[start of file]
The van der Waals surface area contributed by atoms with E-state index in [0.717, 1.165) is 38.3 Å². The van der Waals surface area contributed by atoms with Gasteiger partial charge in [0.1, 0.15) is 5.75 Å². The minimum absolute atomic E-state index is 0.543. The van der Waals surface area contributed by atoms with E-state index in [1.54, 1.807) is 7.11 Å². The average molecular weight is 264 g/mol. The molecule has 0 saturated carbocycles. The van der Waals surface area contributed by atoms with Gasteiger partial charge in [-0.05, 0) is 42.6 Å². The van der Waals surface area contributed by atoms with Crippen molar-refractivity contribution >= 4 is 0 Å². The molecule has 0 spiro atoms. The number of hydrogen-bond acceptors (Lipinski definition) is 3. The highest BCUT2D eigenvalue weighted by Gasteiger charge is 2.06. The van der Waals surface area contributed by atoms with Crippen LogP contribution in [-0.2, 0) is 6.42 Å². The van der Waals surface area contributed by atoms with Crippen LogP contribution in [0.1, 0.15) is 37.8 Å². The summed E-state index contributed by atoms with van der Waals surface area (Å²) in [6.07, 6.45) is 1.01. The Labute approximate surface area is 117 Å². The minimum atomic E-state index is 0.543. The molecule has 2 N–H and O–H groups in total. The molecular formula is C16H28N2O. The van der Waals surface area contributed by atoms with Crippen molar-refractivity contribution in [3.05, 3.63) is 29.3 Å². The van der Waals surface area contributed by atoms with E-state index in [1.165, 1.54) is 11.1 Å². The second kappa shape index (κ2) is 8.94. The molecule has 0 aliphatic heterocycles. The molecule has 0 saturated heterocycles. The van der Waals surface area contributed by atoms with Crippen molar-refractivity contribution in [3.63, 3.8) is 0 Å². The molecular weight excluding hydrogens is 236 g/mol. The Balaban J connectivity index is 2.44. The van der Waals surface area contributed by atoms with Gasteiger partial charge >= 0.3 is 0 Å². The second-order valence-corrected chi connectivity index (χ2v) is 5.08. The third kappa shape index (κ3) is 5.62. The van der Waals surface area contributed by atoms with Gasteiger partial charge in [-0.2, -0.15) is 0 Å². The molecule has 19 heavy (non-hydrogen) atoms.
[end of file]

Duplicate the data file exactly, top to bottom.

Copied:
The van der Waals surface area contributed by atoms with E-state index in [0.717, 1.165) is 38.3 Å². The van der Waals surface area contributed by atoms with Gasteiger partial charge in [0.1, 0.15) is 5.75 Å². The minimum absolute atomic E-state index is 0.543. The van der Waals surface area contributed by atoms with E-state index in [1.54, 1.807) is 7.11 Å². The average molecular weight is 264 g/mol. The molecule has 0 saturated carbocycles. The van der Waals surface area contributed by atoms with Gasteiger partial charge in [-0.05, 0) is 42.6 Å². The van der Waals surface area contributed by atoms with Crippen molar-refractivity contribution >= 4 is 0 Å². The molecule has 0 spiro atoms. The number of hydrogen-bond acceptors (Lipinski definition) is 3. The highest BCUT2D eigenvalue weighted by Gasteiger charge is 2.06. The van der Waals surface area contributed by atoms with Crippen LogP contribution in [-0.2, 0) is 6.42 Å². The van der Waals surface area contributed by atoms with Crippen LogP contribution in [0.1, 0.15) is 37.8 Å². The summed E-state index contributed by atoms with van der Waals surface area (Å²) in [6.07, 6.45) is 1.01. The Labute approximate surface area is 117 Å². The minimum atomic E-state index is 0.543. The molecule has 2 N–H and O–H groups in total. The molecular formula is C16H28N2O. The van der Waals surface area contributed by atoms with Crippen molar-refractivity contribution in [3.05, 3.63) is 29.3 Å². The van der Waals surface area contributed by atoms with E-state index in [1.165, 1.54) is 11.1 Å². The second kappa shape index (κ2) is 8.94. The molecule has 0 aliphatic heterocycles. The molecule has 0 saturated heterocycles. The van der Waals surface area contributed by atoms with Crippen molar-refractivity contribution in [3.63, 3.8) is 0 Å². The molecular weight excluding hydrogens is 236 g/mol. The Balaban J connectivity index is 2.44. The van der Waals surface area contributed by atoms with Gasteiger partial charge >= 0.3 is 0 Å². The second-order valence-corrected chi connectivity index (χ2v) is 5.08. The third kappa shape index (κ3) is 5.62. The van der Waals surface area contributed by atoms with Gasteiger partial charge in [-0.2, -0.15) is 0 Å². The molecule has 19 heavy (non-hydrogen) atoms.